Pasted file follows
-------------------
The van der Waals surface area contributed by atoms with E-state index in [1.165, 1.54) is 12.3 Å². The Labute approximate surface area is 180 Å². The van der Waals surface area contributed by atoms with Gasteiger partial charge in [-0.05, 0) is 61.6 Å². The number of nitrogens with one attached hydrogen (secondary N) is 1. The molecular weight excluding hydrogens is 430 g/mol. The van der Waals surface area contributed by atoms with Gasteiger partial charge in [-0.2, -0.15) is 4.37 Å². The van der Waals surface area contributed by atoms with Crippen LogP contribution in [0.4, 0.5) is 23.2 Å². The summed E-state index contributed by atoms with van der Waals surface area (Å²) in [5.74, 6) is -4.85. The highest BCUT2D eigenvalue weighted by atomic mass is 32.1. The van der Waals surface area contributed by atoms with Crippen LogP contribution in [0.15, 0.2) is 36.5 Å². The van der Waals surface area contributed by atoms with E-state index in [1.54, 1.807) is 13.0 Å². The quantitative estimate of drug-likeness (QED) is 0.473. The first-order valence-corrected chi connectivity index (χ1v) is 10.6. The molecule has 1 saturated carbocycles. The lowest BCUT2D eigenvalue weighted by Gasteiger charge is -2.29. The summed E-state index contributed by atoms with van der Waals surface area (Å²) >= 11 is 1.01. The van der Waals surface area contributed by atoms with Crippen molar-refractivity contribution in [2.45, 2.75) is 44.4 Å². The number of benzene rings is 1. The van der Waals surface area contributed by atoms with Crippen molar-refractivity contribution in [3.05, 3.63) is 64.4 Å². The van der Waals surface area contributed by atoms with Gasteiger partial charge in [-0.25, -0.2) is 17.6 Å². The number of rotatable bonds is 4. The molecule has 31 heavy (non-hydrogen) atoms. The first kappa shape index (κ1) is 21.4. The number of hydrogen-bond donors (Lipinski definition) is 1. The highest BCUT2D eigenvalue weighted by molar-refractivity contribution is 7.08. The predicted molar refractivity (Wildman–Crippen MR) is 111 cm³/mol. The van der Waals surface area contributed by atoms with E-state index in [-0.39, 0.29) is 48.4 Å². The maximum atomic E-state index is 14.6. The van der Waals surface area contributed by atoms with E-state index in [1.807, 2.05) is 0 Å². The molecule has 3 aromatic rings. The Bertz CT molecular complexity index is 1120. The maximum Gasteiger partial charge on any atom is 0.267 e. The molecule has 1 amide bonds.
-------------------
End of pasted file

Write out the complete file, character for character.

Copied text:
The van der Waals surface area contributed by atoms with E-state index in [1.165, 1.54) is 12.3 Å². The Labute approximate surface area is 180 Å². The van der Waals surface area contributed by atoms with Gasteiger partial charge in [-0.05, 0) is 61.6 Å². The number of nitrogens with one attached hydrogen (secondary N) is 1. The molecular weight excluding hydrogens is 430 g/mol. The van der Waals surface area contributed by atoms with Gasteiger partial charge in [-0.2, -0.15) is 4.37 Å². The van der Waals surface area contributed by atoms with Crippen LogP contribution in [0.4, 0.5) is 23.2 Å². The summed E-state index contributed by atoms with van der Waals surface area (Å²) in [5.74, 6) is -4.85. The highest BCUT2D eigenvalue weighted by atomic mass is 32.1. The van der Waals surface area contributed by atoms with Crippen LogP contribution in [0.15, 0.2) is 36.5 Å². The van der Waals surface area contributed by atoms with E-state index in [1.54, 1.807) is 13.0 Å². The quantitative estimate of drug-likeness (QED) is 0.473. The first-order valence-corrected chi connectivity index (χ1v) is 10.6. The molecule has 1 saturated carbocycles. The lowest BCUT2D eigenvalue weighted by Gasteiger charge is -2.29. The summed E-state index contributed by atoms with van der Waals surface area (Å²) >= 11 is 1.01. The van der Waals surface area contributed by atoms with Crippen molar-refractivity contribution in [2.45, 2.75) is 44.4 Å². The number of benzene rings is 1. The van der Waals surface area contributed by atoms with Crippen molar-refractivity contribution in [3.05, 3.63) is 64.4 Å². The van der Waals surface area contributed by atoms with Gasteiger partial charge in [-0.25, -0.2) is 17.6 Å². The number of rotatable bonds is 4. The molecule has 31 heavy (non-hydrogen) atoms. The first kappa shape index (κ1) is 21.4. The number of hydrogen-bond donors (Lipinski definition) is 1. The highest BCUT2D eigenvalue weighted by molar-refractivity contribution is 7.08. The predicted molar refractivity (Wildman–Crippen MR) is 111 cm³/mol. The van der Waals surface area contributed by atoms with E-state index in [-0.39, 0.29) is 48.4 Å². The maximum atomic E-state index is 14.6. The van der Waals surface area contributed by atoms with E-state index in [1.807, 2.05) is 0 Å². The molecule has 3 aromatic rings. The Bertz CT molecular complexity index is 1120. The maximum Gasteiger partial charge on any atom is 0.267 e. The molecule has 1 amide bonds.